Hospital's new ER team committed to improvement
While acknowledging that the past few months produced some horror stories, the new team managing the Emergency Room at Indian River Medical Center is committed to turning the situation around, reducing wait times and improving care.
Roderick Bennett, the top executive of the new firm that took over the management of the Emergency Department, says he is confident that eight specific steps being taken now – including the hiring of more nurses, opening up more hospital rooms and having more physicians on duty at Vero Beach’s unusual peak hours – will produce rapid improvement.
The new team has also set tough standards for minimum amounts of time by which patients will receive certain critical treatments and it is committed to living up to those standards.
The new ED team freely admitted that the transition of the past few months was tough and that some patients no doubt had horror stories to tell.
One such story was that of Sea Grove resident Sandie McGuinness, who arrived at the ED with a fractured hip the day after Thanksgiving. She was climbing down a ladder at Vero Beach Marina to get on a friend’s yacht when the steps collapsed and she went flying, crashing into the boat and dock on her right side before slipping into the water.
In a panic, husband Mike and friends lifted her out of the water and into the McGuinnesses’ car. Mike sped to the hospital’s ED. There, McGuinness – in shock, excruciating pain and soaking wet – sat in the lobby for two hours before being questioned by a triage nurse about the terrible pain in her hip, knee and hand. Then, she waited to be X-rayed and seen by a physician.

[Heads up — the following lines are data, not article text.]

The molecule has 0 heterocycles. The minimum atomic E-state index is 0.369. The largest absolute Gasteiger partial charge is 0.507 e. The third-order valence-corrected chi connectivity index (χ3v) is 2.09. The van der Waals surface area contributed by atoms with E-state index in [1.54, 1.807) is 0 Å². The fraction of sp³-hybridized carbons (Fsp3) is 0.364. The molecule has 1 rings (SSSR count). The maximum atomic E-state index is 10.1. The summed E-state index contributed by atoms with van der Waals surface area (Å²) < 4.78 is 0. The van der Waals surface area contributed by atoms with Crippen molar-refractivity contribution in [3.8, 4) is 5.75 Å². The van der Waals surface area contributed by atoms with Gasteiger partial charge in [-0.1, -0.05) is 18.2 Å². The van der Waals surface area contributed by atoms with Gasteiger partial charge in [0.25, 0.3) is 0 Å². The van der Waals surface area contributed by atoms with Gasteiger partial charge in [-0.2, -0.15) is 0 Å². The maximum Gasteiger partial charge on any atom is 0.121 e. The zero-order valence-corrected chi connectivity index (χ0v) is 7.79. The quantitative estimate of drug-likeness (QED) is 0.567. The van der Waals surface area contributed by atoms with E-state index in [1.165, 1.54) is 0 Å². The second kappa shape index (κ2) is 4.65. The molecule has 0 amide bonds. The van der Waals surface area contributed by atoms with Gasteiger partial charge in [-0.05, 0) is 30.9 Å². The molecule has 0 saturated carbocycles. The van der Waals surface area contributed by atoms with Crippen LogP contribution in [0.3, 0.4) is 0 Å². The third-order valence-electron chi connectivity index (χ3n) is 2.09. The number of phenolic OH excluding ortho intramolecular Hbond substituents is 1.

After another hour and a half of waiting, she and Mike left, after being advised by a doctor friend who dropped by the ER to try to get things moving for her. “When he failed, he recommended we leave and go to Vero Radiology the next morning,” said McGuinness.
At Vero Radiology, X-rays revealed a fractured hip, which led to a hip replacement on New Year’s Eve and another trip to the ER a few days later because of unrelenting abdominal pain.
On the second ER visit in early January, even though she arrived in an ambulance and was put in an ER bed immediately, McGuinness said she waited six hours – four for a CAT scan, then two more for an IV and prescriptions – before being discharged.
“I would be very reluctant to go back to the IRMC Emergency Room,” she concluded.
Unfortunately, McGuinness’ ER experience at IRMC during the late fall and early winter was not terribly unusual. Stories abound about patients waiting for hours to see doctors, get to rooms or be discharged.
But the new ED leaders at the hospital want McGuinness – and anyone else who has experienced a long wait at the ER – to know they’re taking complaints very seriously, acknowledging problems and are focused on fixing them. “We want everyone to know that we are very dedicated to reducing ER wait-times,” said new ER director, physician Ayesha Hussein.
McGuinness’ first frustrating visit to the ER on Nov. 29 occurred one day before the ER management company and doctors were replaced by ApolloMD, a new management company with mostly new physicians. The impending switch, when McGuinness arrived there in late November, put the ER in limbo.
Morale was low over the imminent management change and job losses, as well as published Medicare ED wait-times worse than those of other area hospitals and the national average. Doctor and staff suggestions of how to improve wait times were mostly on hold in anticipation of the new team taking over.
But, although the new Apollo team began Dec. 1, things did not turn around quickly.
Revamping the ER so that wait-times vastly improve is like “turning a battleship,” said Apollo regional president Bennett, an MD and Emergency Room expert from New Orleans who makes frequent trips to IRMC.
A number of factors caused January waits in the ER to be “horrible,” he acknowledged. “I got more than a few extra gray hairs in January.”